7. …it gets confusing. Focus breaks down, shit gets hard, Yeezy gets drunk and high, and it’s all about him again. There’s a tone of exorcism to this stretch of the record, even if the songs are angry, blasé, and at worst very ordinary. The slack, abrupt structures, slow tempos, and competing, jarring polyphonous voices portray a pretty violent intrapersonal conflict underneath the monologues about pussy, money, and fame. Eventually, it all coheres into a narrative, of razorsharp focus and black anger deteriorating into being stretched out on the rack of the personal life. Squint and Yeezus is his Stephen Dedalus album. “Hold My Liquor” gets rejected; “I’m In It” tries to fuck its way out and fails; “Blood on the Leaves” complains; “Guilt Trip” stumbles into the alley; and “Send It Up” might be the most half-hearted club song in existence, to the point where it has to be by design. Ending on a lamentation about memory, it slinks off, empty-headed and gone. It’s self-consciously messy, abusive, self-indulgent, and dissonant, and at the center of it all, Yeezy whimpers, hisses, complains, and licks his lips. He’s no longer screaming.

8. Guest parts have previously been integral parts of a West album, but the intrinsic solipsism of Yeezus means that features either play out like (a) a metaphysical dramatization of his internal struggles (cf. Justin Vernon and Chief Keef on “Hold My Liquor”) or (b) oblique, general choral responses to his more specific experiences (Beenie Man’s closing chorus on the topic of memory in “Send it Up”). The opening run of four songs is virtually guestless, and is taut and fierce; when he brings buddies in, it feels like they’re dragging him unconscious from the bar. Moreover, there’s no longer any room for competing personalities; even if they could contribute to the scope of the dialogue at hand, they would dilute the substance, which is Kanye. It’s all Kanye. It’s hard to express yourself when you’re trying to make sure a dude doesn’t choke on his vomit.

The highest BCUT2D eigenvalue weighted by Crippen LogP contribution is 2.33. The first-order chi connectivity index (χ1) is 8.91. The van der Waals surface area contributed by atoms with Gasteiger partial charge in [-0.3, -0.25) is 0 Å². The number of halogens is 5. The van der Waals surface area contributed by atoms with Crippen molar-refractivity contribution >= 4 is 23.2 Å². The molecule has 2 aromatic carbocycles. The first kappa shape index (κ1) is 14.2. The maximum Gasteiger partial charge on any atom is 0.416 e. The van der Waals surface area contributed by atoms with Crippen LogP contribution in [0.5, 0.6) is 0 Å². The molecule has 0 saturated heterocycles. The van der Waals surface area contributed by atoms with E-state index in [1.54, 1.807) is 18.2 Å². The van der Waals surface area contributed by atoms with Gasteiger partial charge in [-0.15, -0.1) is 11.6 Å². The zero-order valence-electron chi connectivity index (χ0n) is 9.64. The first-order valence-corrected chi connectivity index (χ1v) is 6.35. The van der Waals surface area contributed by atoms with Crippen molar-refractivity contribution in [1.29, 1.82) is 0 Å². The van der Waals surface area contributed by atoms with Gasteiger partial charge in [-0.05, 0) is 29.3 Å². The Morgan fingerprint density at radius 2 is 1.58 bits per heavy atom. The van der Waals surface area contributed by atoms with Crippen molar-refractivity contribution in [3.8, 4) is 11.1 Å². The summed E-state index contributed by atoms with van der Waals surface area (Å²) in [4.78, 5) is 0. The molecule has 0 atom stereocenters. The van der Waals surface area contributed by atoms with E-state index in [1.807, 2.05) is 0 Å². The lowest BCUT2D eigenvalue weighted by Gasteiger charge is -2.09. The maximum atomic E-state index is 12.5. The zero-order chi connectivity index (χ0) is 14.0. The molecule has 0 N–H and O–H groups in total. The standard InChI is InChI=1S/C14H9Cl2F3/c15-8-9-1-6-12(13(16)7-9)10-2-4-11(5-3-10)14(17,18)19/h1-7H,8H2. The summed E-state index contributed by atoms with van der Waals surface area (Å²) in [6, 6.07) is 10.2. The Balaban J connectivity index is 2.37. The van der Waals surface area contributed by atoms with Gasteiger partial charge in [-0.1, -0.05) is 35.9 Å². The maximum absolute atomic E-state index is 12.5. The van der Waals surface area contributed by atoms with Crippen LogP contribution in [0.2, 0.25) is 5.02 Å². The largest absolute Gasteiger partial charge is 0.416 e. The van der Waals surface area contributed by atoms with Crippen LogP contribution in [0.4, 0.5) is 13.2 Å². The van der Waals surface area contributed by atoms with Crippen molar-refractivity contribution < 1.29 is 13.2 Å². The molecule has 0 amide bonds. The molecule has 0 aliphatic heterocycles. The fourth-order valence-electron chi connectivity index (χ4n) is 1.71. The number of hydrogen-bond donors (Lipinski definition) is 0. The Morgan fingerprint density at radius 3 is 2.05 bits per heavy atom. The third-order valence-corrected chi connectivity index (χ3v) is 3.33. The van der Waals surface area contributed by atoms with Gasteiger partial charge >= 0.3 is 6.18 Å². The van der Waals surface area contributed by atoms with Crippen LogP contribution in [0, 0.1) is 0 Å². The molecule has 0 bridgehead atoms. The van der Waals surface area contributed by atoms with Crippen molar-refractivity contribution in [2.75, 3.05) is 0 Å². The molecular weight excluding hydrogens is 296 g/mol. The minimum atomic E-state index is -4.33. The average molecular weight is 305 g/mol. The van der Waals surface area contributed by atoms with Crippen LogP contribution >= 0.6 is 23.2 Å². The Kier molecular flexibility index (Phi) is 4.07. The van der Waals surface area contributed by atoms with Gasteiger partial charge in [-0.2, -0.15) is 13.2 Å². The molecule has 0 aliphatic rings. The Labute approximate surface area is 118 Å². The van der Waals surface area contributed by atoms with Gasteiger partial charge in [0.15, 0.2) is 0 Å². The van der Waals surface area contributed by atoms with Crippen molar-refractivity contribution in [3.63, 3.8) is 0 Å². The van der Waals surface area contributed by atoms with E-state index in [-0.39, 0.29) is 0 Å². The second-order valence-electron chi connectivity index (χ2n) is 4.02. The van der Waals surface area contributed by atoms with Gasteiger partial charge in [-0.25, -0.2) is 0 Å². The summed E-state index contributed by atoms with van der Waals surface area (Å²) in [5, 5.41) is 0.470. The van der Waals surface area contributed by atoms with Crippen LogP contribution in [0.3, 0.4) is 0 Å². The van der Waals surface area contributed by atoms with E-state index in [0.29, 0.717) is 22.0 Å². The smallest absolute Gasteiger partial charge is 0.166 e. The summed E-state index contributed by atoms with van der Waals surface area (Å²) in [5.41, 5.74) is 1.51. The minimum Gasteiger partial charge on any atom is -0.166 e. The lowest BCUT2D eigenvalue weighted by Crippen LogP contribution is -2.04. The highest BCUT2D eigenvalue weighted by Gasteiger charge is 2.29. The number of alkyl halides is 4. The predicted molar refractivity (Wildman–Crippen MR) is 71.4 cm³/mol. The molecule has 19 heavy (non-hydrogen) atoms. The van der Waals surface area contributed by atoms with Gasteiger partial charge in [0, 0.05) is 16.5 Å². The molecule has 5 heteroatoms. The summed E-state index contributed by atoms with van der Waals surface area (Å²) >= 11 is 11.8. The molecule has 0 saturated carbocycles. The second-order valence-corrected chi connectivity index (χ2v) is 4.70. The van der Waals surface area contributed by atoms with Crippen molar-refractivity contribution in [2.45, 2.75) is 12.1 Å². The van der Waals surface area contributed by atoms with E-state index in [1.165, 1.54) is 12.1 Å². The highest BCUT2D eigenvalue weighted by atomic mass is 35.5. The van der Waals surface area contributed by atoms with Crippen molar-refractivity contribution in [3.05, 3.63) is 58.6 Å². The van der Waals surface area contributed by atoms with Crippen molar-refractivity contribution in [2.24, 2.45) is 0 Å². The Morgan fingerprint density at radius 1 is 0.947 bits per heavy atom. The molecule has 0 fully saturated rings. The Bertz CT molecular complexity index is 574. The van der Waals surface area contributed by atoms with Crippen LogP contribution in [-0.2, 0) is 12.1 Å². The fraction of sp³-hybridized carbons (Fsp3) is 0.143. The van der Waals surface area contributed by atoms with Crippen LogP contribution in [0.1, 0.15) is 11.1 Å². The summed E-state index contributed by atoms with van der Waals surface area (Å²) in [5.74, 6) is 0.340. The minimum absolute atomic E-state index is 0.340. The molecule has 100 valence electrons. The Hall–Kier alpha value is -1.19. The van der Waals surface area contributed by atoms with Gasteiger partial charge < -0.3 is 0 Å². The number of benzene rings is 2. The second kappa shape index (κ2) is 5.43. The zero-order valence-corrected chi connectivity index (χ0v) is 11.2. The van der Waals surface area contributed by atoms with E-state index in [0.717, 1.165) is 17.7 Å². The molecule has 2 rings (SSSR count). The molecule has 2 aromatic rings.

9. Casual misogyny is central to Yeezus, and that requires full explication elsewhere, but the most curious and dark part of it sees Kanye use civil rights imagery and text to flesh out his sexual escapades; for example, he puts his fist in a woman “like a civil rights sign” — and that’s barely scratching the surface. Yet this conflation of civil rights activism and personal strife during the sex and money portion of the album raises a pretty fascinating question: Is the battle for equality won when you’re free to just worry about your own shit? Yeezus disappears so hard and irresolvably into the private from the public that it’s hard to come to any other conclusion. Societal rage, once swallowed, becomes not only a secondary concern, but manifested in the problematics of personal relationships. This raises more questions about minority race manhood, I guess, about how if you can’t march in the streets, you make the trains run on time at home. The extent to which women still get a raw deal out of Kanye not knowing what the hell he’s doing with himself isn’t going to change, is it?